And it would show the essential political nature of the Ethics Committee process and would ill serve the House and ill serve the country. You know, if she gets her wish and Newt Gingrich becomes the Republican nominee and she does this, she'll be doing him a great favor and the country a great disservice by doing this.

VAN SUSTEREN: Well, I'm not sure whether or not -- I mean, she hasn't done it, or at least not yet. She hasn't done it. I'm not so sure how much she's sort of trying sort of, you know, do a little saber-rattling and sort of the political game that, you know, we spectators think is a little rough around the edges.

ROVE: Well, with all due respect, if I say I think I'm going to rob a bank but I haven't robbed it yet, that still means I've got the intent to rob the bank. She has -- she has announced her intention to violate the rules of the House, the rules that govern the Ethics Committee, and subject herself to being in a place where she could be sanctioned. So I mean, she may not have robbed the bank yet, but simply announcing that she's interested in robbing the bank doesn't mean that it's OK.

VAN SUSTEREN: See, I -- what I think has been problematic (INAUDIBLE) is not that she's messing with his head with that, but that she's saying that she's in a position to have confidential information. And boy, there's a whole lot of stuff...

ROVE: Sure.

VAN SUSTEREN: ... there, is the insinuation. So even if it never goes one step further, it's just sort of like, I really know, and boy, it's really bad. I think that's the problem.

ROVE: Well, there's a word for that. It's called sleazy. And we just saw the former speaker do that and she shouldn't be doing it.

VAN SUSTEREN: OK, let's move to another topic, the Trump debate. Two people, Huntsman and Paul, have said no, and Bachmann's in, Santorum's in and Gingrich is in. If you were running a campaign for one of these -- any candidate for this, would you say get in or get out of this debate?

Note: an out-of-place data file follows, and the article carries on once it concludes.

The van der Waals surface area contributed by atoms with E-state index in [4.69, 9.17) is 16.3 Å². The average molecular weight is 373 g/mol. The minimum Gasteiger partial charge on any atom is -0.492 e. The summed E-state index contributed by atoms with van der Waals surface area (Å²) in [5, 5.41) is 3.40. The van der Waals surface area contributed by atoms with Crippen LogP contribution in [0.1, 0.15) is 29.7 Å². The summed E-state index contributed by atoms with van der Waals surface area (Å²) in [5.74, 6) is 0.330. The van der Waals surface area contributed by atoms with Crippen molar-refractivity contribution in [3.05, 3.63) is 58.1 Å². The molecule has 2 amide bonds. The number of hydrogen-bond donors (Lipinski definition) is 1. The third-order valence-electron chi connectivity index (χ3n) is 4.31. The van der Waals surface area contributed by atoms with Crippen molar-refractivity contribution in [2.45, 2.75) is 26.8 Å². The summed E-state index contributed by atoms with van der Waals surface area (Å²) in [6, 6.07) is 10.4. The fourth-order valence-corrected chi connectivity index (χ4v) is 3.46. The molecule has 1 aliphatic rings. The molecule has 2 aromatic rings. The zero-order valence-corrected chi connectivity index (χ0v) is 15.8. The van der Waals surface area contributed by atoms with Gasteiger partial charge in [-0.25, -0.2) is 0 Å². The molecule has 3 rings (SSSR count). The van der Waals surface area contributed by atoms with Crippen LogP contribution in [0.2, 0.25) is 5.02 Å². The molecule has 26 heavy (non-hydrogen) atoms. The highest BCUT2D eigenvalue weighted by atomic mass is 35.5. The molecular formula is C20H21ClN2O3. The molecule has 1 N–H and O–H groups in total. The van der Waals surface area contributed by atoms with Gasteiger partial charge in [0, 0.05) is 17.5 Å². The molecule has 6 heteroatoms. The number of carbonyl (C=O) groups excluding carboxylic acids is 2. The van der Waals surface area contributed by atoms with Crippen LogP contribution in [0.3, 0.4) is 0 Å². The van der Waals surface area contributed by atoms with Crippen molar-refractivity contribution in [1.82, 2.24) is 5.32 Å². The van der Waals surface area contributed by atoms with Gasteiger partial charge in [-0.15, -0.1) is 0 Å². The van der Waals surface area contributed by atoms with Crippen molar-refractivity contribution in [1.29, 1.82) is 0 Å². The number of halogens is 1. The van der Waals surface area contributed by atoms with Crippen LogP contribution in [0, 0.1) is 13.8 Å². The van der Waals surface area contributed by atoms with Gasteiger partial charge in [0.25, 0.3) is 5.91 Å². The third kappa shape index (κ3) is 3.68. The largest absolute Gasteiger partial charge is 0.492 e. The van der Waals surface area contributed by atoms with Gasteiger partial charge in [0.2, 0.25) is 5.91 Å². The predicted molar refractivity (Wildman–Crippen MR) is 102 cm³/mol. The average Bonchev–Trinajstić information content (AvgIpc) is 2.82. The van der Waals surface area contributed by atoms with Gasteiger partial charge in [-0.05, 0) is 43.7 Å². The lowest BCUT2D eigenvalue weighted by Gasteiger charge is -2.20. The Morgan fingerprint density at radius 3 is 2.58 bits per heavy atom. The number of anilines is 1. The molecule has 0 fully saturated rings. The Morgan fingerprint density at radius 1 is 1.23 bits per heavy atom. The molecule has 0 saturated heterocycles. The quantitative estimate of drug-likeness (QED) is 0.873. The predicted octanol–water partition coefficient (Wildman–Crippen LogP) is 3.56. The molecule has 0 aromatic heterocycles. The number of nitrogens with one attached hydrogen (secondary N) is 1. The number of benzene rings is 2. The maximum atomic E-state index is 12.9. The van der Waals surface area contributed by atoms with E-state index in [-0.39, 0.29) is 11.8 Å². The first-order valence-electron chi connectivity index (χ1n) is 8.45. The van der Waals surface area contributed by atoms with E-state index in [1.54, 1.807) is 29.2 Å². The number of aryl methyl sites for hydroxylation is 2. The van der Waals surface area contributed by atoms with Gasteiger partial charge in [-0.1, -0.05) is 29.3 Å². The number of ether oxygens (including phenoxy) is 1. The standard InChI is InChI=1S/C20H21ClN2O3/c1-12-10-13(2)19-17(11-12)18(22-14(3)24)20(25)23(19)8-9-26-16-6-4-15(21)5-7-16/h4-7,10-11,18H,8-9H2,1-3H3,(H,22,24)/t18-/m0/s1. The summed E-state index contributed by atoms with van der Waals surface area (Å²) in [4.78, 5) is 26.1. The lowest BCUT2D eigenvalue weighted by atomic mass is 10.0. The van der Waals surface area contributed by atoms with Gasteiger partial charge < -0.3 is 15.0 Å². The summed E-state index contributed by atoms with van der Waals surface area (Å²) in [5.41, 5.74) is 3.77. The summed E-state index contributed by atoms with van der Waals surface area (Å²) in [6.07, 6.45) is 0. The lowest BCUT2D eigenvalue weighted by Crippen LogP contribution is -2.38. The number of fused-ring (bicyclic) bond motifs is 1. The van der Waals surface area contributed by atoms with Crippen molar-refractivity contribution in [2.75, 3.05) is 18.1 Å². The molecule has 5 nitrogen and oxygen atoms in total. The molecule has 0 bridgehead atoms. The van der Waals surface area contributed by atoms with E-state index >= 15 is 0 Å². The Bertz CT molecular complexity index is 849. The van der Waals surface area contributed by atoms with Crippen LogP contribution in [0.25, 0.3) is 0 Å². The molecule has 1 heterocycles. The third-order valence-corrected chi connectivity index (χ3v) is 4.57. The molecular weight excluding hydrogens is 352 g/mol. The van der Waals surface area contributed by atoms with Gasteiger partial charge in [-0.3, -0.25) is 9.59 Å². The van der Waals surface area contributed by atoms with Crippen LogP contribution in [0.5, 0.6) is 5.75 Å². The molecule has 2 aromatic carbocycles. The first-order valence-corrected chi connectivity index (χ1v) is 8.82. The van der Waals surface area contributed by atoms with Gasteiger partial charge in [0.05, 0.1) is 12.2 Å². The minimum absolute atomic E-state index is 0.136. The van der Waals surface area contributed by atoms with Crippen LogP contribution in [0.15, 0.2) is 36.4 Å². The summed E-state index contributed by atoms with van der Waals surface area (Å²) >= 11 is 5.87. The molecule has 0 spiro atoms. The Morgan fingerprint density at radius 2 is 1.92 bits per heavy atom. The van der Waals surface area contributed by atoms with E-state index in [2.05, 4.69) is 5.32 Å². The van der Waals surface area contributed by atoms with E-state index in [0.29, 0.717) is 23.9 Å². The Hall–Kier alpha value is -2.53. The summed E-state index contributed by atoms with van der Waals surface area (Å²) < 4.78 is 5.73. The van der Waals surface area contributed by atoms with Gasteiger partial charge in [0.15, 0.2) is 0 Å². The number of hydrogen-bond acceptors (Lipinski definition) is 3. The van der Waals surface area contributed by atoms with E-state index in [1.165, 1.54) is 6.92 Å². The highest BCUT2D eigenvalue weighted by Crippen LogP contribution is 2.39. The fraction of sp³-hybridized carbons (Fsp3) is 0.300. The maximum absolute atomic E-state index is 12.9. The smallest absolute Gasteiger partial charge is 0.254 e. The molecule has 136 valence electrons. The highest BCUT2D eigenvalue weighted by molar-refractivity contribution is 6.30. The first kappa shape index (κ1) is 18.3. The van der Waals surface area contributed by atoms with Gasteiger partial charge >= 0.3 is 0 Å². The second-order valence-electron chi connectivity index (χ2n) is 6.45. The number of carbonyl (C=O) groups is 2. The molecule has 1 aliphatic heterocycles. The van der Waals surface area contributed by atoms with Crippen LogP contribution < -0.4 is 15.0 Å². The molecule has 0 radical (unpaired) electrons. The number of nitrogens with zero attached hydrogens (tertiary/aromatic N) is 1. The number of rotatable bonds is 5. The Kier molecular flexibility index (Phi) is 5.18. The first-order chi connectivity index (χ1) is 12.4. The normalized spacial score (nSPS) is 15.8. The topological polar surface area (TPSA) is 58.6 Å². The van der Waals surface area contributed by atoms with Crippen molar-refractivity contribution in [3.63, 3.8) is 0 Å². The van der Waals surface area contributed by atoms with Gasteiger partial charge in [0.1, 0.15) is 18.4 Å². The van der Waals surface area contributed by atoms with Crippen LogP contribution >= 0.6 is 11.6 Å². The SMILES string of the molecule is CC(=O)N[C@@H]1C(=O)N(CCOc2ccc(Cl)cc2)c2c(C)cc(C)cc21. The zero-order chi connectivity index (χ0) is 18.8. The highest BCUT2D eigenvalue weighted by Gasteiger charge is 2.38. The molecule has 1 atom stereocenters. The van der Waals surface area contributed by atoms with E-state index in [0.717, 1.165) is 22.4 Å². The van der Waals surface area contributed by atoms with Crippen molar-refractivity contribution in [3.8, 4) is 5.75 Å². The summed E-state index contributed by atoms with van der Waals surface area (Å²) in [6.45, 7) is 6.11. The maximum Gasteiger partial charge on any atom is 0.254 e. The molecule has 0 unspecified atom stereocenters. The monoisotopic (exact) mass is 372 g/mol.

ROVE: Well, they're all going to get stuck going to it. But to me, this is weird. On "Hannity" earlier tonight, Trump, in an interview, said, in essence, he's already leaning toward somebody. He's not going to say who he's leaning to. So how can we have any confidence he's going to be impartial in his questions?

And he's also announced that he may run yet next May. It depends on - - he said on an earlier program it depends whether or not his program gets taken back up by NBC. So we got a guy who is not only saying, I'm already -- I'm going to make a decision about who I'm going to endorse based on this -- shortly after this debate, and I'm already leaning some way, and I may run myself, and we expect him to be the impartial moderator of this debate?

Could you imagine what would happen if MSNBC was hosting the debate and the moderator said, Well, I'm going to endorse one of the Republican candidates after this debate?

VAN SUSTEREN: Well, we had the...

ROVE: Everybody...

VAN SUSTEREN: But we had that a little bit...

ROVE: ... would say, We're not showing up.

VAN SUSTEREN: But we had a little bit of that. I remember Gwen Ifill had a book coming out on President Obama, and she was a moderator for the presidential debate, and it made a big difference...

ROVE: And all -- absolutely. And all heck broke loose because of it.

VAN SUSTEREN: Well, I...

ROVE: And I'm just saying this is even worse. I mean, Ifill...

VAN SUSTEREN: I think people...

ROVE: ... hid the book. She -- you know...

VAN SUSTEREN: Well, it was in Time magazine. She didn't exactly hide it. But the point -- but everyone had an opportunity to examine her questions to see whether they were fair. And once she performed her job, there weren't any complaints. It was just sort of a lot of, you know, people were upset beforehand.

ROVE: Yes. Well...

VAN SUSTEREN: And people -- and -- when -- her book had been in Time magazine.

ROVE: Yes. You mentioned questions. Let's talk about that for a second. Is Mr. Trump going to ask the candidates whether they agree with him that Barack Obama was not born in the United States?